Bodies of Bombing Victims Head Home
LANDSTUHL, Germany (AP) _ The bodies of 10 Americans killed in the U.S. Embassy bombing in Kenya left Germany for the United States on Thursday accompanied by Secretary of State Madeleine Albright.
The Air Force C-17 transport plane carrying the bodies took off from Ramstein Air Base about 12:15 a.m. EDT, headed for Andrews Air Force Base in Maryland. There was a brief, private ceremony under an overcast sky at Ramstein just before takeoff, with about 70 people including a mixed honor guard of Marines, Army and Air Force. Albright made no statement before boarding the plane.
Albright visited Wednesday with some of those wounded in the bombing. After talking with nine patients in a U.S. military hospital for about an hour, Albright said, ``I told them we’d do everything to support them.″
She also thanked the hospital staff for doing what she called ``an amazing job here in raising their spirits.″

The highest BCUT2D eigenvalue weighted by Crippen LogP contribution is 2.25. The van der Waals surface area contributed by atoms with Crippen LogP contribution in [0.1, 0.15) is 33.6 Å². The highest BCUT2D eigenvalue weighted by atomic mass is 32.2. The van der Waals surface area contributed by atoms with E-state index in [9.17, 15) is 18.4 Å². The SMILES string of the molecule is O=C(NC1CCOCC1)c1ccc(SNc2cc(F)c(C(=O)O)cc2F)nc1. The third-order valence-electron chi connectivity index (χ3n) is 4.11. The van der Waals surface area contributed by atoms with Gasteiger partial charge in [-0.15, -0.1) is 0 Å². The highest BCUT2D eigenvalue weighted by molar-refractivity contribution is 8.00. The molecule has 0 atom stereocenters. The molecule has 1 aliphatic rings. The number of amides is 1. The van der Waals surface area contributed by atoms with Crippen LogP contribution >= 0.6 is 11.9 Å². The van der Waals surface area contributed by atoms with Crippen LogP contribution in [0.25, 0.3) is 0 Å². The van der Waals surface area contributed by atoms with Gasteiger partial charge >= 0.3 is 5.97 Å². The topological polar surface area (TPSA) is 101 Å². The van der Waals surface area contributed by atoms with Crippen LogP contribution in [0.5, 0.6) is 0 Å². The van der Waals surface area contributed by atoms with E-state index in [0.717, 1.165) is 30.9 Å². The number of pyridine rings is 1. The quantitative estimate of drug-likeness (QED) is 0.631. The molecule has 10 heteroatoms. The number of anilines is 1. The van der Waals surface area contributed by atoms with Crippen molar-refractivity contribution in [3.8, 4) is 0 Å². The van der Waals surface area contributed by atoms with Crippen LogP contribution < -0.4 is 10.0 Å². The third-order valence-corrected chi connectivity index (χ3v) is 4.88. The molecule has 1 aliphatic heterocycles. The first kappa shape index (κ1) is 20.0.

``I am bringing home very brave people and they deserve the support of the American people,″ she told reporters outside the hospital, a few minutes from the base in southwest Germany.
She also repeated the determination of the United States to find and punish those responsible for the blast in Kenya and an almost simultaneous bombing at the U.S. Embassy in Tanzania. More than 250 people were killed and more than 5,500 wounded in the attacks.
Earlier Wednesday, six Air Force guards gently loaded the flag-draped coffin of one American killed in Nairobi onto a military aircraft for her final journey home.
Air Force Senior Master Sgt. Sherry Lynn Olds was returning to her native Florida via Dover Air Force Base in Delaware. Her coffin went back before the others at the request of her family.
The 12th American victim was to be buried in Kenya.
Seven wounded Americans also departed Ramstein Air Base on Wednesday for Andrews. One American and 12 Kenyans remained hospitalized in Germany.